Supplementary Material for: Identifying Potentially Modifiable Factors Associated with Treatment Non-Adherence in Paediatric Growth Hormone Deficiency: A Systematic Review
2018-12-06T10:09:40Z (GMT) by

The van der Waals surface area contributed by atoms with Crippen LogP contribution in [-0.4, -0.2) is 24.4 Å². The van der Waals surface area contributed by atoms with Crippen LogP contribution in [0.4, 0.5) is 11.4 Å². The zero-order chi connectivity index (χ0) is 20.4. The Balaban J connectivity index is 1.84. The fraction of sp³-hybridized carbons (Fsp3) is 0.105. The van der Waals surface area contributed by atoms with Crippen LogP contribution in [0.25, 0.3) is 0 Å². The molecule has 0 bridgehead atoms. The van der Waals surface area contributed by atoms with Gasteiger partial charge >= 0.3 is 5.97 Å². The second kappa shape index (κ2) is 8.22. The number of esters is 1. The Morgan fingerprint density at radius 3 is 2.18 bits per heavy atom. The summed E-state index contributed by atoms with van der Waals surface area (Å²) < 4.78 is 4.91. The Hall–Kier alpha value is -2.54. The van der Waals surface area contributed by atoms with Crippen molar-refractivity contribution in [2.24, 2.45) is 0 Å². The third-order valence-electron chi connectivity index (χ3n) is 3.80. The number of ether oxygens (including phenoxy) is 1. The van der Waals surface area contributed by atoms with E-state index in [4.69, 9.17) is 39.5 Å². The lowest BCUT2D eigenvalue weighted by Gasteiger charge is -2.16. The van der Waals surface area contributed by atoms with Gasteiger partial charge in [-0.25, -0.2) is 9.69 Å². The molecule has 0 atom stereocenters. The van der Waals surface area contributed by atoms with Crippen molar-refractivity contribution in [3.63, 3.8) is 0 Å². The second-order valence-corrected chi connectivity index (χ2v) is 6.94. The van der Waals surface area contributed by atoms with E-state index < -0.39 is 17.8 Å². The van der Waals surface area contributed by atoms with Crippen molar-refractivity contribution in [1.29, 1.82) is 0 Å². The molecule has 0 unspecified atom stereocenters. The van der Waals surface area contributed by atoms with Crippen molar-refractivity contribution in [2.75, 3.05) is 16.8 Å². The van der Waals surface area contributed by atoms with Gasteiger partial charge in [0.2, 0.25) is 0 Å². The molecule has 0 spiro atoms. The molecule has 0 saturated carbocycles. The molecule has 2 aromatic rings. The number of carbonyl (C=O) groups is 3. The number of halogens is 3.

Background: Despite the developments of recombinant growth hormone (rhGH) treatment and the benefits in long-term clinical health outcomes, evidence has shown that many children with growth hormone deficiency (GHD) still fail to achieve their target adult height. Suboptimal outcomes have been largely attributed to treatment non-adherence. Methods: A search of 11 electronic databases was undertaken to identify relevant articles, published in English, between 1985 and 2018. Additional search strategies included hand-searching topic review articles to identify eligible studies. Articles were screened against the inclusion eligibility criteria and data on sample characteristics, study design, outcomes, and key findings was extracted. The results were narratively synthesised and categorised using the COM-B theoretical framework. Results: Twenty-one full-text articles were assessed for eligibility, of which 6 articles met the inclusion criteria. The prevalence of non-adherence in the included studies varied from 7 to 71%. Potentially modifiable factors associated with rhGH non-adherence were categorised within the COM-B framework; key factors included: a lack of knowledge and understanding of the condition and treatment, discomfort and pain associated with injections, and the quality of the healthcare professional-patient relationship. Conclusion: This review highlights the scope of the adherence problem evident amongst the paediatric GHD population and in addition presents the wide range of potentially modifiable factors that explain this health-related behaviour.